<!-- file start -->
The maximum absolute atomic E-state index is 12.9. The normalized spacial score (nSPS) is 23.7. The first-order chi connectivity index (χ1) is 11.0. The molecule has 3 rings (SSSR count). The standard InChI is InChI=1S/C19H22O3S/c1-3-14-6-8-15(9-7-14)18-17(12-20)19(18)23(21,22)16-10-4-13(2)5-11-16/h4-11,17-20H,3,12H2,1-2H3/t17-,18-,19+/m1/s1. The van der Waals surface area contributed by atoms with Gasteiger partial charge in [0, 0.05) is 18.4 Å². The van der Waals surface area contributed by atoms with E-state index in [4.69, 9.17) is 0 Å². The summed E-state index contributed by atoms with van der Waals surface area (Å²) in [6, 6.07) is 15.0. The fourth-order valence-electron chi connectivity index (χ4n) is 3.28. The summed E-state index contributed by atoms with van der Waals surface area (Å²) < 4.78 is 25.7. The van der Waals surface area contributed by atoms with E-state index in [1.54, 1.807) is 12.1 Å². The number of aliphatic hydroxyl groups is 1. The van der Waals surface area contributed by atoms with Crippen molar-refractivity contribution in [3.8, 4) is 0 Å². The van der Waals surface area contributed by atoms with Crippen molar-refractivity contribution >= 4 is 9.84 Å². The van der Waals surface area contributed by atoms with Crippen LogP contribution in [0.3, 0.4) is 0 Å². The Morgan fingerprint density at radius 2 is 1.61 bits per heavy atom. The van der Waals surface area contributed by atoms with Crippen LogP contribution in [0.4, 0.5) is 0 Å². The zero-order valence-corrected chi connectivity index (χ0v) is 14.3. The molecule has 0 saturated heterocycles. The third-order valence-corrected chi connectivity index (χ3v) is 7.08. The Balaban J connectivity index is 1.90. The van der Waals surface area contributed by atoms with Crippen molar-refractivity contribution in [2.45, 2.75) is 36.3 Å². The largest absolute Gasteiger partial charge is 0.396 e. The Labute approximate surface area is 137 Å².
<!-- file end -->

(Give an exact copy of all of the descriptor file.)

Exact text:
The maximum absolute atomic E-state index is 12.9. The normalized spacial score (nSPS) is 23.7. The first-order chi connectivity index (χ1) is 11.0. The molecule has 3 rings (SSSR count). The standard InChI is InChI=1S/C19H22O3S/c1-3-14-6-8-15(9-7-14)18-17(12-20)19(18)23(21,22)16-10-4-13(2)5-11-16/h4-11,17-20H,3,12H2,1-2H3/t17-,18-,19+/m1/s1. The van der Waals surface area contributed by atoms with Gasteiger partial charge in [0, 0.05) is 18.4 Å². The van der Waals surface area contributed by atoms with E-state index in [4.69, 9.17) is 0 Å². The summed E-state index contributed by atoms with van der Waals surface area (Å²) in [6, 6.07) is 15.0. The fourth-order valence-electron chi connectivity index (χ4n) is 3.28. The summed E-state index contributed by atoms with van der Waals surface area (Å²) < 4.78 is 25.7. The van der Waals surface area contributed by atoms with E-state index in [1.54, 1.807) is 12.1 Å². The number of aliphatic hydroxyl groups is 1. The van der Waals surface area contributed by atoms with Crippen molar-refractivity contribution in [3.8, 4) is 0 Å². The van der Waals surface area contributed by atoms with Crippen molar-refractivity contribution >= 4 is 9.84 Å². The van der Waals surface area contributed by atoms with Crippen LogP contribution in [0.3, 0.4) is 0 Å². The Morgan fingerprint density at radius 2 is 1.61 bits per heavy atom. The van der Waals surface area contributed by atoms with Crippen LogP contribution in [0.4, 0.5) is 0 Å². The zero-order valence-corrected chi connectivity index (χ0v) is 14.3. The molecule has 0 saturated heterocycles. The third-order valence-corrected chi connectivity index (χ3v) is 7.08. The Balaban J connectivity index is 1.90. The van der Waals surface area contributed by atoms with Crippen molar-refractivity contribution in [2.45, 2.75) is 36.3 Å². The largest absolute Gasteiger partial charge is 0.396 e. The Labute approximate surface area is 137 Å².